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As economy recovers, unemployment claims dip below key threshold

Now that the total is below 500,000 for the first time in 14 months, it's getting easier to see a light at the end of the tunnel.


As regular readers know, progress on weekly unemployment claims has been hit or miss in the early months of 2021, but the new report from the Labor Department represents great news. CNBC reported this morning:

The U.S. employment picture improved sharply last week, with first-time claims for unemployment insurance hitting a fresh pandemic-era low. Initial claims totaled 498,000 for the week ended March 1, against the Dow Jones estimate of 527,000.

As we've discussed, it was in March 2020 when jobless claims first spiked in response to the COVID-19 crisis, climbing to over 3 million. That weekly total soon after reached nearly 7 million as the economy cratered. For 55 consecutive weeks, the number of Americans filing for unemployment benefits was worse than at any time during the Great Recession.

And now, that's no longer the case.

Periodically over the course of the crisis, there have been understated threshold-based celebrations. When unemployment claims finally dipped below 1 million last August, it was a step in the right direction. When they fell below 800,000 in February, it offered similar evidence of slow, gradual progress.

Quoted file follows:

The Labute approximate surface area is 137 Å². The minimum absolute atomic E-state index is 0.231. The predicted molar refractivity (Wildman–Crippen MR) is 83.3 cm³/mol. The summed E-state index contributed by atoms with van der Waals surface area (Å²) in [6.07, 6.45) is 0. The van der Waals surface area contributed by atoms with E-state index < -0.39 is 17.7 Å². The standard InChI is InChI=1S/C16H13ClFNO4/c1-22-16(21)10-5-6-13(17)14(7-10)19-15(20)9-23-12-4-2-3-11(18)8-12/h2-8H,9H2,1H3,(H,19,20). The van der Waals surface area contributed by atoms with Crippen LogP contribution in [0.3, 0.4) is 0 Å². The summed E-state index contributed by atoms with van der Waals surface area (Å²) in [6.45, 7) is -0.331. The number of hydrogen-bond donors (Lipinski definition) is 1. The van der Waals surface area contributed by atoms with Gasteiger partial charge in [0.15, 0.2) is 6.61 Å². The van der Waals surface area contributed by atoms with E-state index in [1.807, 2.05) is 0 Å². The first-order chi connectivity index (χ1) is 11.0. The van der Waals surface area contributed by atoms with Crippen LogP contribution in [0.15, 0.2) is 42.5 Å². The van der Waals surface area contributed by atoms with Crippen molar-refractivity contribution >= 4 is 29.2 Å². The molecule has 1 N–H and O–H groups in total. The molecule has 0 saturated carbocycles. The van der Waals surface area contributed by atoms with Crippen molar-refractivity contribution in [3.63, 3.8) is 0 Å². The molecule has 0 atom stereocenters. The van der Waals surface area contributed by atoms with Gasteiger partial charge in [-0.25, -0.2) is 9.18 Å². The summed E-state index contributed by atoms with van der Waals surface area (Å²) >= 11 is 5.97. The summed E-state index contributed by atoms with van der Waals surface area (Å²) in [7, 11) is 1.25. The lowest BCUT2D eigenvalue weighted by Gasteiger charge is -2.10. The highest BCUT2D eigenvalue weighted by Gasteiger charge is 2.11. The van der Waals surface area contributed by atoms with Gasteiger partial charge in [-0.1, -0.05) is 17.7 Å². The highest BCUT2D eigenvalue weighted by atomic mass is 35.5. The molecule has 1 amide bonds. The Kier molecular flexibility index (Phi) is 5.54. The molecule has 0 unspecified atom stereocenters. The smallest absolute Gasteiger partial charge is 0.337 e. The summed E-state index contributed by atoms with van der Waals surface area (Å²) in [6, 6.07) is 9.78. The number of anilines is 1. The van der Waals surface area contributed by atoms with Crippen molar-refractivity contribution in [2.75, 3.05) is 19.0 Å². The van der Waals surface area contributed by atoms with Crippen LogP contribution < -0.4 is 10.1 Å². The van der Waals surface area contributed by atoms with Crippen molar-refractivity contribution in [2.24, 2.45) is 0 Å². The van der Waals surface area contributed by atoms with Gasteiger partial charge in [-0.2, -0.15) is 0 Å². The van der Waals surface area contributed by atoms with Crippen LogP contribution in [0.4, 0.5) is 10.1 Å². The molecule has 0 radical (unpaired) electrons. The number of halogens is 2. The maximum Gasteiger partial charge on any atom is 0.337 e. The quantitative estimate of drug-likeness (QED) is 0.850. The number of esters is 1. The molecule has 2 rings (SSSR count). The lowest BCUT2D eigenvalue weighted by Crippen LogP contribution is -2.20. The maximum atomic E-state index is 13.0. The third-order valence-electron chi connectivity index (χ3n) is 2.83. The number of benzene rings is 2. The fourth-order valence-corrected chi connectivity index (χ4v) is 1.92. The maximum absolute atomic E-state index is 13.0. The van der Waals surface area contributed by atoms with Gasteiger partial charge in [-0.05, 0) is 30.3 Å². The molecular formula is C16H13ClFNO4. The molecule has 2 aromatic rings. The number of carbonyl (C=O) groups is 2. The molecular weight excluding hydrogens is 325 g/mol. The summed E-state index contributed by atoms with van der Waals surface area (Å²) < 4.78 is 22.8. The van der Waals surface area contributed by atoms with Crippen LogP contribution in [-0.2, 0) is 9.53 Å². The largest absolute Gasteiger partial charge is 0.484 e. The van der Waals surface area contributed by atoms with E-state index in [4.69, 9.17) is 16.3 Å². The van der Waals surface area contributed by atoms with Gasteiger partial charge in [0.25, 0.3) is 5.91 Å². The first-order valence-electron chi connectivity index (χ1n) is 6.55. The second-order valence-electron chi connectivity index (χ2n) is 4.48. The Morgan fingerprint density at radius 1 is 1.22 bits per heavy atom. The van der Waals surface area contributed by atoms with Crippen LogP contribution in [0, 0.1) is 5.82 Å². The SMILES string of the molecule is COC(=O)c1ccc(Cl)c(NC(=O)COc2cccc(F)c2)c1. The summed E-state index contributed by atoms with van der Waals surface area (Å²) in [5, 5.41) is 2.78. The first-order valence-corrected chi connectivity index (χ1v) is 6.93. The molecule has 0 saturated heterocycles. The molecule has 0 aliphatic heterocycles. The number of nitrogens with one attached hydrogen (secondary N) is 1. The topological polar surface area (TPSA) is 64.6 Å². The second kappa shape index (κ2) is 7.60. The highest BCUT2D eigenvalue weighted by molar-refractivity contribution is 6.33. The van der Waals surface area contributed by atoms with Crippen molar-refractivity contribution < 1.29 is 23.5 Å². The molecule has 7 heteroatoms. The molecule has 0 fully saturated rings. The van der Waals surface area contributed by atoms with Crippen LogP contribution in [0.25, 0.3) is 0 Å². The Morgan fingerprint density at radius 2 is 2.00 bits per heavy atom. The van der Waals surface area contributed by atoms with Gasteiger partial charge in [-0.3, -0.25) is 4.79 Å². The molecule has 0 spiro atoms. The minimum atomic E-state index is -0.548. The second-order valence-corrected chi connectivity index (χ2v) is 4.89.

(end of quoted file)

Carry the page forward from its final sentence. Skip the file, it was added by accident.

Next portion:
And now that the total is below 500,000 for the first time in 14 months, it's getting easier to see a light at the end of the tunnel.

To be sure, it'd be a mistake to see 498,000 jobless claims as good news on its own. In fact, under normal circumstances, this would be an awful total. In the early months of 2020, for example, the U.S. average on unemployment claims was roughly 211,000 -- well under half of the total from today's report.

But given what Americans have been dealing with throughout the pandemic, these new figures are worth feeling good about.

As for the politics, when President Joe Biden signed the Democrats' $1.9 trillion COVID relief package a couple of months ago, Senate Minority Leader Mitch McConnell (R-Ky.) scrambled to set public expectations. "The American people are going to see an American comeback this year," the GOP leader said, "but it won't be because of this liberal bill."

McConnell added, "We're about to have a boom. And if we do have a boom, it will have absolutely nothing to do with this $1.9 trillion."

It was foolish rhetoric for a variety of reasons, and as the economy picks up steam in response to the American Relief Plan, McConnell's efforts to deny Democrats credit suddenly looks a little worse.

Postscript: The official tally for job creation in April will be released by the Department of Labor tomorrow. The numbers from March were heartening, and expectations are high that the April totals will be even better.